Elmwood Normal School Auditorium, Christchurch

04/11/2020 - 06/11/2020

Production Details

Between A Clown and A Dark Place uses physical and shadow theatre to explore the role fear plays throughout our lives, and the anxieties we share as a society.

Elmwood Normal School Auditorium, Christchurch  
Wednesday 4th to Friday 6th November 2020

Elmwood Normal School Auditorium, Christchurch  
Wednesday 4th to Friday 6th November 2020

Theatre , Physical ,

Entertaining and sincere engagement with fear

Review by Lindsay Clark 05th Nov 2020

This enterprising hour of physical and shadow theatre is the latest collaboration of the eleven-strong Hwyl Theatre company, blending the antics of a traditional clown with strong group movement and an occasional shadow screen. 

The questions posed by the work – What is the nature of fear and how should we deal with it? – are daunting and, frankly, difficult to explore, given the resources and time frame available. There is, however, no shortage of commitment and energy as the piece develops and enthusiastic applause from a well-satisfied audience confirms their approval of an engaging work.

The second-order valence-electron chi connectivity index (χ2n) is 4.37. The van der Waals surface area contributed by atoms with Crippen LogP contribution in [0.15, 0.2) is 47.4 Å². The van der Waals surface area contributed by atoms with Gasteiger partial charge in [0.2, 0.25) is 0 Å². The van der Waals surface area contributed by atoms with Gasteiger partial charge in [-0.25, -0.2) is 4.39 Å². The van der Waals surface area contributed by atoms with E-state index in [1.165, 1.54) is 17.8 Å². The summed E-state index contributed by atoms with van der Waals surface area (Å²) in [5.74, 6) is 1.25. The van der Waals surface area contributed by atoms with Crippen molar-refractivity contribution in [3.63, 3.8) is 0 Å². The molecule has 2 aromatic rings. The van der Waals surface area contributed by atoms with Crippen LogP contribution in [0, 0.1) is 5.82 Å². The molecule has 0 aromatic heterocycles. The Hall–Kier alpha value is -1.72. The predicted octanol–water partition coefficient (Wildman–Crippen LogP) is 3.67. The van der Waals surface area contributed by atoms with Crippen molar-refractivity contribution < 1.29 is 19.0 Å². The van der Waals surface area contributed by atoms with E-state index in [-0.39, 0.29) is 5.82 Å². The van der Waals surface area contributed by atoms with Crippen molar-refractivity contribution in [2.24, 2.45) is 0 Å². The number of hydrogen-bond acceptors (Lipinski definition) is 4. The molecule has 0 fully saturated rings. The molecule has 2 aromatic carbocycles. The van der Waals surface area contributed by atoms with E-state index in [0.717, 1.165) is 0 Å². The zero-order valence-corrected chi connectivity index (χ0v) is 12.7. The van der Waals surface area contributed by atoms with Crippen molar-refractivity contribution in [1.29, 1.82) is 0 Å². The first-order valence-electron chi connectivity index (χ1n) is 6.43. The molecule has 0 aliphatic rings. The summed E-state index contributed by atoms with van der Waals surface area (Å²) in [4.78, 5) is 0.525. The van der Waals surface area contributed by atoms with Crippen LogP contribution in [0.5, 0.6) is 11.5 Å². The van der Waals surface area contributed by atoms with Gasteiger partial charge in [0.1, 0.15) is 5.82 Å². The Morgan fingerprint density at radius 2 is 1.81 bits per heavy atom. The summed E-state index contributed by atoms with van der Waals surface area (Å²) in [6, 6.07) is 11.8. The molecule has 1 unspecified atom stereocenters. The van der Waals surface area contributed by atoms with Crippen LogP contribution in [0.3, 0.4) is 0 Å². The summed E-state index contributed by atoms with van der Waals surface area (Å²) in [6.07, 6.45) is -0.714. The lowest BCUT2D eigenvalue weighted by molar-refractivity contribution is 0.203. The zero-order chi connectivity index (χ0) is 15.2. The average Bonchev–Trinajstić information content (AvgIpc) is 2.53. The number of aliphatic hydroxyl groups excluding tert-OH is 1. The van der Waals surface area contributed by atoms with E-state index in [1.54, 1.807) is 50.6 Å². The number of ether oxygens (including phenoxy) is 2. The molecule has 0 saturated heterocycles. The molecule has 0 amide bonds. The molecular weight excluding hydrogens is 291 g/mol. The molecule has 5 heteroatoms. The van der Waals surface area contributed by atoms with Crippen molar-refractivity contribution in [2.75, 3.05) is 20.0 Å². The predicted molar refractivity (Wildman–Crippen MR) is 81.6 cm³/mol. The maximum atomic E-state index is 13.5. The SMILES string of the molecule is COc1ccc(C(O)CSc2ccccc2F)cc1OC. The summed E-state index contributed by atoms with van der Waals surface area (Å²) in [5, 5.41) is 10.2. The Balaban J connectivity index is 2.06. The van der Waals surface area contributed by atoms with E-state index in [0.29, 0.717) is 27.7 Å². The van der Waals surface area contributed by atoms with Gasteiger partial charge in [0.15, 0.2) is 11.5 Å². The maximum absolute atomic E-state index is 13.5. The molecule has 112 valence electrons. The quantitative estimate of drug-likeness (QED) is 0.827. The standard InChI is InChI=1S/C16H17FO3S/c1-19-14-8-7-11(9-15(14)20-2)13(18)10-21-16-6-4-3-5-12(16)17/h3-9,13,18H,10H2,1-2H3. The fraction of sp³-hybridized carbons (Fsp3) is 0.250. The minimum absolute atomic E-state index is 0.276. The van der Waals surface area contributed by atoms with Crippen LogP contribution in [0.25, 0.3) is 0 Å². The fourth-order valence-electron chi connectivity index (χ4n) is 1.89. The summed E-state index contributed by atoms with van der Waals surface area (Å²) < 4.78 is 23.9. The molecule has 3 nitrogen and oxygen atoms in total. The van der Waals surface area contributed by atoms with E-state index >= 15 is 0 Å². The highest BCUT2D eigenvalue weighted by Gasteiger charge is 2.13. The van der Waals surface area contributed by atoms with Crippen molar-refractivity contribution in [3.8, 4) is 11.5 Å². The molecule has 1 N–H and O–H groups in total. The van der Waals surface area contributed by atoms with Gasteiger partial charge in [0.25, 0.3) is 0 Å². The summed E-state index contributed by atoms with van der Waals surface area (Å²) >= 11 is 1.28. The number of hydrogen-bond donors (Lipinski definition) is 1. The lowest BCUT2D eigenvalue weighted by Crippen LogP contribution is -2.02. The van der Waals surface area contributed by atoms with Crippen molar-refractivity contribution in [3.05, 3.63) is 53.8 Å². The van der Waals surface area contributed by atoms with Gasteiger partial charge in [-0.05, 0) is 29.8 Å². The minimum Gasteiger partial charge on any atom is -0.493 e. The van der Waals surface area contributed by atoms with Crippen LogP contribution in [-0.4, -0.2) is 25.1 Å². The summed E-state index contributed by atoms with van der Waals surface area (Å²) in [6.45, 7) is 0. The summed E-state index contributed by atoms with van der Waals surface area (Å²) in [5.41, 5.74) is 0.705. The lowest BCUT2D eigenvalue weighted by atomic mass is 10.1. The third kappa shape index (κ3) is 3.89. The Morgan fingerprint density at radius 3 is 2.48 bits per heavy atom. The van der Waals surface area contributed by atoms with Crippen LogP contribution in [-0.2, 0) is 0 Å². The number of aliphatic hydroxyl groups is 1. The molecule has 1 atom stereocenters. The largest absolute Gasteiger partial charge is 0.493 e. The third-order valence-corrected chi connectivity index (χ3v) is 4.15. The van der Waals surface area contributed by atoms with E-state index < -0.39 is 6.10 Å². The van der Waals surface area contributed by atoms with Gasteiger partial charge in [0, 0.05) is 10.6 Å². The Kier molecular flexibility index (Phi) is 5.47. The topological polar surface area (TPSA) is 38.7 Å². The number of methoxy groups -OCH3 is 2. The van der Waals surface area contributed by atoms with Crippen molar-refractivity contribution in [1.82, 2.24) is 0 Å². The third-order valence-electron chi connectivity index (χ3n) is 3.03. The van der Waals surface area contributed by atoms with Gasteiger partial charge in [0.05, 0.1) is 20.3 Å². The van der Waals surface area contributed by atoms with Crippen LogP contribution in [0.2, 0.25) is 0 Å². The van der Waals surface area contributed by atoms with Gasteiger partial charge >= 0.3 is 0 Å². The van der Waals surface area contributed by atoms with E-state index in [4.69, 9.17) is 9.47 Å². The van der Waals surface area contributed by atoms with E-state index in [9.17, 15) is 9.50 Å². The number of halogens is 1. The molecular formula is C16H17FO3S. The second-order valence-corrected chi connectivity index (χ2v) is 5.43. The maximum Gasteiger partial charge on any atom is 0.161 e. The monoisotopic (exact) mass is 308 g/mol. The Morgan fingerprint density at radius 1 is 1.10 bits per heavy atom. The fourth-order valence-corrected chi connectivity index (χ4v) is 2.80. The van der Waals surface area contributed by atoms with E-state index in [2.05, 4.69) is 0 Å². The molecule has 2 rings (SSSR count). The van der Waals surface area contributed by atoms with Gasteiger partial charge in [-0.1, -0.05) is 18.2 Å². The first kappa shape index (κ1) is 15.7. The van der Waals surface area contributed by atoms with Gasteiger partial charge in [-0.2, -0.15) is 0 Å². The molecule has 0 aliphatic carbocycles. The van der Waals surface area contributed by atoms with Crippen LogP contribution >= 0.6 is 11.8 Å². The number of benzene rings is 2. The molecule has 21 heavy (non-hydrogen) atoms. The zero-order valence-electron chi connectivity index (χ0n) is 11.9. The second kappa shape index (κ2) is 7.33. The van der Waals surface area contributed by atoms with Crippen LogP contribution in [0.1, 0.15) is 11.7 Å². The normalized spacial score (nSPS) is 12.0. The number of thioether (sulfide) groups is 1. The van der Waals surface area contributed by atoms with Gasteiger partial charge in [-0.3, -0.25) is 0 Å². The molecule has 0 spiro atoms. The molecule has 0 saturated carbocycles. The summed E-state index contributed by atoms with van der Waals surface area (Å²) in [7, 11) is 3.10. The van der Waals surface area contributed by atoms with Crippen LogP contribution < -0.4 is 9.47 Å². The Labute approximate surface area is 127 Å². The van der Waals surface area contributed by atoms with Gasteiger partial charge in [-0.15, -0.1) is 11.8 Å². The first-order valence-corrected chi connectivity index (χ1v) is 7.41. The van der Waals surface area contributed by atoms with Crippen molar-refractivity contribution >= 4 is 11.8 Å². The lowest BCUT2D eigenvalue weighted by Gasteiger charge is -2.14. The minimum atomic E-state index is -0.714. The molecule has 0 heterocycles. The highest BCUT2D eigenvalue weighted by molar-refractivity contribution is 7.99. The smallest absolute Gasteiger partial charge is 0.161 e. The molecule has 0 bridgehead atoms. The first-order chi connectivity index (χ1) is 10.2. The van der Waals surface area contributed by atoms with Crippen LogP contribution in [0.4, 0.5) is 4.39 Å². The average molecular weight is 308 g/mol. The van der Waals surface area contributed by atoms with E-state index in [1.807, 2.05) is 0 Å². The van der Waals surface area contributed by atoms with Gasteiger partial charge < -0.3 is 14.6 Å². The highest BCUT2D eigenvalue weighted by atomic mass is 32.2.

At first, there is just Nic Chappell as an expressive clown, establishing  herself smartly as a friendly, joyful presence. As the mood darkens, the whole company shares the performance space with various individuals explaining their first encountered fears, which are then amplified and responded to by movement sequences involving the whole group. The common thread is loneliness in the face of perceived danger, an idea echoed by the clown, whose frequent reappearance and interaction with the performers holds things together effectively. 

A strong feature of the piece is the ability of the company to switch from individual contributions to single shapes like human knots, involving everyone. In either mode, the work is always interesting and, as the clown breaks through the ranks, frequently funny.

A recurring image on the shadow screen shows the perky clown confronted by a huge looming presence, from which she flees. As a metaphor for the way fear is often experienced and as a way of cementing the central idea of the show, the simple action is most successful.

Eventually, joyful play prevails as the clown is joined by all eleven red-nosed, happily waving figures. The message to find a way out of fears by relating cheerfully to others rounds out a performance that is both entertaining and sincere.


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